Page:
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Justice O'Connor Rejects Stanley : Women's basketball: Coach was seeking to be temporarily reinstated at USC while pursuing her sex-discrimination lawsuit.


Marianne Stanley lost a bid to return as the USC women's basketball coach Friday when a U.S. Supreme Court justice declined to reinstate her.

Justice Sandra Day O'Connor upheld lower court rulings that denied Stanley temporary reinstatement until an appellate court in San Francisco hears her appeal on the issue of returning to USC for the 1993-94 season. The appeal asks that Stanley be reinstated while she pursues a sex-discrimination suit against USC and Athletic Director Mike Garrett.

Friday's decision, although not surprising according to legal experts, is a blow to Stanley, USC's coach the last four seasons. Stanley has been coaching college basketball since 1978, when she led Old Dominion to a 30-4 record.

Stanley has not discussed her situation publicly since filing an $8-million suit last month, alleging discrimination and retaliation in contract negotiations. The suit also contends that she should be paid the same as Coach George Raveling of the men's team, under state and federal provisions of equal wages for equal work.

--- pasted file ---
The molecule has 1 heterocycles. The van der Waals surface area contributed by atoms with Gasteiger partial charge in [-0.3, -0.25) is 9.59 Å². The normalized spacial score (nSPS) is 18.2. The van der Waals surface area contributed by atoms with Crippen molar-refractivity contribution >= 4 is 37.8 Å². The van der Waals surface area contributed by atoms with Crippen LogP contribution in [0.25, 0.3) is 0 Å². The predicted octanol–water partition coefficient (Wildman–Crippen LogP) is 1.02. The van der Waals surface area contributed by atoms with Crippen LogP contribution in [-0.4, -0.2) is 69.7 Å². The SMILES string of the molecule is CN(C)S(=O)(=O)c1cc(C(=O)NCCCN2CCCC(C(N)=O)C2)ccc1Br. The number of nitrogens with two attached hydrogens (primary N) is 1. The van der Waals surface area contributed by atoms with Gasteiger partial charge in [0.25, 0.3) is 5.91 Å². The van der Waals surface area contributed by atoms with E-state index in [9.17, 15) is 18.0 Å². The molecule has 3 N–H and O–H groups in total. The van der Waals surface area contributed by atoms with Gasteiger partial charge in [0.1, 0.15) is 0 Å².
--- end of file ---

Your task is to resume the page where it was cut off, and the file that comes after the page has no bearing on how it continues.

In petitioning O'Connor, who handles emergency matters from California for the Supreme Court, Stanley said she is suffering irreparable harm while not being allowed to coach at USC.

O'Connor's decision was handed down without written explanation.

Legal experts said it would have been unusual for O'Connor to overturn the lower court, although one said the decision will eventually benefit Stanley because she will have grounds in her civil case to ask for millions in damages from lost income, future earnings and damage to her career and reputation.

The decision was well received at USC.

"I'm happy the court made a decision that way," Garrett said. "We felt it would, based on the facts. We were confident all along we would prevail."

The issue began last month when Stanley requested to be reinstated for the 1993-94 season while her suit continued in U.S. District Court in Los Angeles. But Judge John G. Davies denied the request, which was appealed.

Shortly thereafter, USC hired Cheryl Miller, who as a player was the school's scoring and rebounding leader, to replace Stanley. But Stanley filed emergency motions with the district court and 9th Circuit Court of Appeals in San Francisco asking that she be reinstated until the appellate court had time to review her appeal of Davies' decision.

When both courts refused to temporarily reinstate her, Stanley filed a motion with the Supreme Court.

Stanley's last chance for relief is in the hands of the San Francisco appellate court, which will begin hearing arguments during the week of Nov. 1, about the time basketball season begins.

Throughout the legal maneuvering, the Trojan players, who are expected to among the nation's best this season, have trained daily, said Lisa Leslie, the team captain.

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